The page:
More MS news articles for April 2001

Disabled Philadelphians Sue City For Right To Vote

Voters Demand Physical Access to Polling Places, Usable Voting Machines

U.S. Newswire
19 Apr 9:20

PHILADELPHIA, April 19 /U.S. Newswire/ -- The following was released today by the National Organization on Disability:

Philadelphians with disabilities, fed up by a city that has one of the lowest rates of accessible polling places in the nation and by the fact that the city government is purchasing voting machines that cannot be used by many disabled voters, filed a lawsuit against the city, they announced at a press conference this morning.

"I'm demanding my constitutional right to vote," said Jessie Jane Lewis, a wheelchair user who has multiple sclerosis and is one of nine local individuals who are plaintiffs in the suit. "Of the 1,681 polling places in our city, only 46 are accessible to wheelchair users," said Lewis, who has brought her own ramp to her inaccessible polling place in the past, relying on others to set it up so she can enter the building and vote.

The suit is the first of its kind against a city, and it comes after years of frustration for thousands of Philadelphians who are blind, use wheelchairs, or have limited vision or hand control that make many machines -- including the new optical scan machines that Philadelphia currently is purchasing -- useless to them. Ironically, a person in a wheelchair might be able to use these machines but not be able to enter the building itself; a blind person, on the other hand, could walk into the building but couldn't use the machine to cast a secret ballot.

The goals of the suit are to get the city to commit to a date by which all polling places will be made accessible; and to require the city to purchase electronic voting systems with audio output that are accessible. The National Organization on Disability (N.O.D.) is the lead organizational plaintiff in the suit. That organization's Director of Political Participation, Jim Dickson, joined the nine local plaintiffs at the press conference at Liberty Resources, Inc. (LRI), an independent living facility, shortly after the suit was filed. NOD is joined in the suit by LRI, and the Pennsylvania Chapters of the National Federation of the Blind and the American Council of the Blind. The plaintiffs are represented by civil rights lawyers Stephen Gold and Thomas Earle, and constitutional law professor Seth Kreimer of the University of Pennsylvania Law School.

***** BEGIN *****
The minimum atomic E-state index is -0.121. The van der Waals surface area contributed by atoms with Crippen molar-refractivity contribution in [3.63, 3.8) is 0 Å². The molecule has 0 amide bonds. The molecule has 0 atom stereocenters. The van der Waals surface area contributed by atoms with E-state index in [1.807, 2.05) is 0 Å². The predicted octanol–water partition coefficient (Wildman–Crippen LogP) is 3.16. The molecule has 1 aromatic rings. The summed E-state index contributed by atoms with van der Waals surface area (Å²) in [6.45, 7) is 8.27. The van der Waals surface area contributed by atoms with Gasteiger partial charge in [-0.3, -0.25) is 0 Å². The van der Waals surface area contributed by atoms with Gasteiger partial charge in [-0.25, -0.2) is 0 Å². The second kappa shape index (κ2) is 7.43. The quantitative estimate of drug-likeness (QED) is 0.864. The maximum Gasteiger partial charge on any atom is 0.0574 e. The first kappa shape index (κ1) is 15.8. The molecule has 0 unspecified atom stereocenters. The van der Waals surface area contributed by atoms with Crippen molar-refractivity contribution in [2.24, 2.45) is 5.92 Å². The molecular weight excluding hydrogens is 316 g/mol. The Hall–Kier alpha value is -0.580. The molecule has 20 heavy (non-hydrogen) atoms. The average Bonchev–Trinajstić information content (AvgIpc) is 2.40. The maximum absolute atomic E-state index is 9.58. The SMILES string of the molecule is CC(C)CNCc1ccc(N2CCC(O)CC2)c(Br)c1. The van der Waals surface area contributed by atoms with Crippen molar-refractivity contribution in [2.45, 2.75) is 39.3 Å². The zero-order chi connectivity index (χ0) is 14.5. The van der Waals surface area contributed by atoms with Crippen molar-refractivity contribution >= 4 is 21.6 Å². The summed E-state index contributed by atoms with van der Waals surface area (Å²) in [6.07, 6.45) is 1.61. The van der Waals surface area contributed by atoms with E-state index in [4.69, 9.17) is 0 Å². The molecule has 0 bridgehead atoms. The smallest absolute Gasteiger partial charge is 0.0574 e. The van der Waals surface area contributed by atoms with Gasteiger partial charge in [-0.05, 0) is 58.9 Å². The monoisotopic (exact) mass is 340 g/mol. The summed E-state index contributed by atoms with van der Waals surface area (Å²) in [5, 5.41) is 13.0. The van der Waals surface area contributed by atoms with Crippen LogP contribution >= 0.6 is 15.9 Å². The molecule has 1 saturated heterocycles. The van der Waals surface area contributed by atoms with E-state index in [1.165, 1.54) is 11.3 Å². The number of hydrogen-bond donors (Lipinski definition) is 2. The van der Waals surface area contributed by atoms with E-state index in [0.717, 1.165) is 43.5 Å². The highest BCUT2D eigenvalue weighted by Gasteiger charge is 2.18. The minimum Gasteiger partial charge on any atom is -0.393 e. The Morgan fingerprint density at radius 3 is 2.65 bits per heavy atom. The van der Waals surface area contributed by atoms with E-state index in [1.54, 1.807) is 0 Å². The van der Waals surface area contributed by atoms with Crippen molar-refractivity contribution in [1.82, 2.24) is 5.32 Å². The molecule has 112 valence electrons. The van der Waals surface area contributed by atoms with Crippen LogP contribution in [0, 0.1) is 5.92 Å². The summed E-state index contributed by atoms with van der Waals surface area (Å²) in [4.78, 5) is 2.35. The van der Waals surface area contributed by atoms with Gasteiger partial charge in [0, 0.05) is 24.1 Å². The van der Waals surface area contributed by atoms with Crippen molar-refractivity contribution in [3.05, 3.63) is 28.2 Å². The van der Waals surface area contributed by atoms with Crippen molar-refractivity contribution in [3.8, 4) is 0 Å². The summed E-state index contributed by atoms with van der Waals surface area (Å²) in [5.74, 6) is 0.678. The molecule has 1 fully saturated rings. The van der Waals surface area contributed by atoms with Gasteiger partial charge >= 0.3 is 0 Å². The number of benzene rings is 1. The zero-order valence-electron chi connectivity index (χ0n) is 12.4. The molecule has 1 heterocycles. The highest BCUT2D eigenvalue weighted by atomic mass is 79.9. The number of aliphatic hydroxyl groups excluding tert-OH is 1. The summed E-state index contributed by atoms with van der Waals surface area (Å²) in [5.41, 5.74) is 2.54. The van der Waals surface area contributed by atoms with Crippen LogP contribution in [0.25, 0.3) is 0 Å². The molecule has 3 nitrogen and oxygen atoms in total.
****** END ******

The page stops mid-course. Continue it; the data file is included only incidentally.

"Technology exists that permits all Americans, including those with disabilities, to cast their votes independently and confidentially in an integrated polling place," attorney Thomas Earle of the Disabilities Law Project said in announcing the suit. "Although some will point out that absentee or alternative ballots are an option for voters with disabilities, this is no longer an acceptable solution for people with disabilities under the integration mandates of the Americans with Disabilities Act and other legislation any more than it would be to any other minority group. Voting machines with the latest and most accessible technology have been used successfully in Texas and Colorado, as well as in Riverside, Calif."

"Philadelphia is to my knowledge the city with the most inaccessible voting places," said N.O.D.'s Dickson. "It is a shame that the birthplace of liberty and democracy now trails in assuring her citizens with disabilities their right to vote."

The National Organization on Disability, founded in 1982, promotes the full and equal participation and contribution of America's 54 million men, women and children with disabilities in all aspects of life. N.O.D. is funded entirely by private donations and accepts no government funding. For more information about N.O.D.'s programs, visit

Copyright 2001, U.S. Newswire